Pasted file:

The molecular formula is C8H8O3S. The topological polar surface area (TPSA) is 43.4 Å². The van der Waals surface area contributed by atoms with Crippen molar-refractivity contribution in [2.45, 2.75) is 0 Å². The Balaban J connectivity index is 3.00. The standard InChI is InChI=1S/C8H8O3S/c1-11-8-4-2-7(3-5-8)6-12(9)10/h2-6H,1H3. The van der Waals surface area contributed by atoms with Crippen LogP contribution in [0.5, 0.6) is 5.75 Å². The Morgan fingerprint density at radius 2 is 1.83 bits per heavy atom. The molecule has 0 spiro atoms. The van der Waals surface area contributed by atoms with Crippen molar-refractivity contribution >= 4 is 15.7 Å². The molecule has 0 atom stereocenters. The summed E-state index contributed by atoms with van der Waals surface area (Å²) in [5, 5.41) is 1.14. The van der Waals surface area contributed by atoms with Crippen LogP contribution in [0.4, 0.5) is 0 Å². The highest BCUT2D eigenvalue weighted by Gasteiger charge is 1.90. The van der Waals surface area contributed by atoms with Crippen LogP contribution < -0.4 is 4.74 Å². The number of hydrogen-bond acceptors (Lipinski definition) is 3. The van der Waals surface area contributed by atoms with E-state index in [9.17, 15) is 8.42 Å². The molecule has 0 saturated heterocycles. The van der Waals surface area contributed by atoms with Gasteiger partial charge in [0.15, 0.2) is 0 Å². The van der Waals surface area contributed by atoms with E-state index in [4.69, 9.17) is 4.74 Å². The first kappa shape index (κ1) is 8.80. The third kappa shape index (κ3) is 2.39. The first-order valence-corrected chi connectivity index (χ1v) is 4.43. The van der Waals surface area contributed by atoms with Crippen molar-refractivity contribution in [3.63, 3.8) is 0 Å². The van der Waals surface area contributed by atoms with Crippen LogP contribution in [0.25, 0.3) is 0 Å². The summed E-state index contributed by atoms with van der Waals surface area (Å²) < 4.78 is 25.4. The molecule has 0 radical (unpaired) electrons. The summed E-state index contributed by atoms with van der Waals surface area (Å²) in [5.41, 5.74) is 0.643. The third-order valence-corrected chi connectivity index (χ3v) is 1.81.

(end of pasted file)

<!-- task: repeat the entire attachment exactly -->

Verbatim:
The molecular formula is C8H8O3S. The topological polar surface area (TPSA) is 43.4 Å². The van der Waals surface area contributed by atoms with Crippen molar-refractivity contribution in [2.45, 2.75) is 0 Å². The Balaban J connectivity index is 3.00. The standard InChI is InChI=1S/C8H8O3S/c1-11-8-4-2-7(3-5-8)6-12(9)10/h2-6H,1H3. The van der Waals surface area contributed by atoms with Crippen LogP contribution in [0.5, 0.6) is 5.75 Å². The Morgan fingerprint density at radius 2 is 1.83 bits per heavy atom. The molecule has 0 spiro atoms. The van der Waals surface area contributed by atoms with Crippen molar-refractivity contribution >= 4 is 15.7 Å². The molecule has 0 atom stereocenters. The summed E-state index contributed by atoms with van der Waals surface area (Å²) in [5, 5.41) is 1.14. The van der Waals surface area contributed by atoms with Crippen LogP contribution in [0.4, 0.5) is 0 Å². The highest BCUT2D eigenvalue weighted by Gasteiger charge is 1.90. The van der Waals surface area contributed by atoms with Crippen LogP contribution < -0.4 is 4.74 Å². The number of hydrogen-bond acceptors (Lipinski definition) is 3. The van der Waals surface area contributed by atoms with E-state index in [9.17, 15) is 8.42 Å². The molecule has 0 saturated heterocycles. The van der Waals surface area contributed by atoms with Gasteiger partial charge in [0.15, 0.2) is 0 Å². The van der Waals surface area contributed by atoms with E-state index in [4.69, 9.17) is 4.74 Å². The first kappa shape index (κ1) is 8.80. The third kappa shape index (κ3) is 2.39. The first-order valence-corrected chi connectivity index (χ1v) is 4.43. The van der Waals surface area contributed by atoms with Crippen molar-refractivity contribution in [3.63, 3.8) is 0 Å². The van der Waals surface area contributed by atoms with Crippen LogP contribution in [0.25, 0.3) is 0 Å². The summed E-state index contributed by atoms with van der Waals surface area (Å²) < 4.78 is 25.4. The molecule has 0 radical (unpaired) electrons. The summed E-state index contributed by atoms with van der Waals surface area (Å²) in [5.41, 5.74) is 0.643. The third-order valence-corrected chi connectivity index (χ3v) is 1.81.